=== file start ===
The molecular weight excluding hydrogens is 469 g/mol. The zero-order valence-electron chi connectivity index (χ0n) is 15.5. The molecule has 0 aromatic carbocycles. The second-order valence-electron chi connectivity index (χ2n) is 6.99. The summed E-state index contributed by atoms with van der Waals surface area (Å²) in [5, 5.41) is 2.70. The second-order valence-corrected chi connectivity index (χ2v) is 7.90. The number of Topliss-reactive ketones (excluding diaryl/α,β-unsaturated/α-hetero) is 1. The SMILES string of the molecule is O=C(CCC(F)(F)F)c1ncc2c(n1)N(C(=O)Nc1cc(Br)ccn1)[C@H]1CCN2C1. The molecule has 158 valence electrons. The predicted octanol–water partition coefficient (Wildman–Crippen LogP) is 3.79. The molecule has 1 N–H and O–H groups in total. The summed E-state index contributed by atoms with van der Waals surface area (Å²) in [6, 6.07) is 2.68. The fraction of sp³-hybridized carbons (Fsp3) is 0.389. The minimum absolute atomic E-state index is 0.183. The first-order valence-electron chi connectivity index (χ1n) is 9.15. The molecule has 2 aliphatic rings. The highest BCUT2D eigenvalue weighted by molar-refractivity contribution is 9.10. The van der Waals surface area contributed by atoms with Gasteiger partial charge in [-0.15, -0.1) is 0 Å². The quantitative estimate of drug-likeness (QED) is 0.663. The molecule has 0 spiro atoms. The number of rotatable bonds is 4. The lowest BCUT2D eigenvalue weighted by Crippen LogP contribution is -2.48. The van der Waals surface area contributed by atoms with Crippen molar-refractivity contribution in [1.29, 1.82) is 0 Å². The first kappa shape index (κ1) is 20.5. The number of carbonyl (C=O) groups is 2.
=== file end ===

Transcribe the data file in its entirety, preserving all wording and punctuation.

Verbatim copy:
The molecular weight excluding hydrogens is 469 g/mol. The zero-order valence-electron chi connectivity index (χ0n) is 15.5. The molecule has 0 aromatic carbocycles. The second-order valence-electron chi connectivity index (χ2n) is 6.99. The summed E-state index contributed by atoms with van der Waals surface area (Å²) in [5, 5.41) is 2.70. The second-order valence-corrected chi connectivity index (χ2v) is 7.90. The number of Topliss-reactive ketones (excluding diaryl/α,β-unsaturated/α-hetero) is 1. The SMILES string of the molecule is O=C(CCC(F)(F)F)c1ncc2c(n1)N(C(=O)Nc1cc(Br)ccn1)[C@H]1CCN2C1. The molecule has 158 valence electrons. The predicted octanol–water partition coefficient (Wildman–Crippen LogP) is 3.79. The molecule has 1 N–H and O–H groups in total. The summed E-state index contributed by atoms with van der Waals surface area (Å²) in [6, 6.07) is 2.68. The fraction of sp³-hybridized carbons (Fsp3) is 0.389. The minimum absolute atomic E-state index is 0.183. The first-order valence-electron chi connectivity index (χ1n) is 9.15. The molecule has 2 aliphatic rings. The highest BCUT2D eigenvalue weighted by molar-refractivity contribution is 9.10. The van der Waals surface area contributed by atoms with Gasteiger partial charge in [-0.15, -0.1) is 0 Å². The quantitative estimate of drug-likeness (QED) is 0.663. The molecule has 0 spiro atoms. The number of rotatable bonds is 4. The lowest BCUT2D eigenvalue weighted by Crippen LogP contribution is -2.48. The van der Waals surface area contributed by atoms with Crippen molar-refractivity contribution in [1.29, 1.82) is 0 Å². The first kappa shape index (κ1) is 20.5. The number of carbonyl (C=O) groups is 2.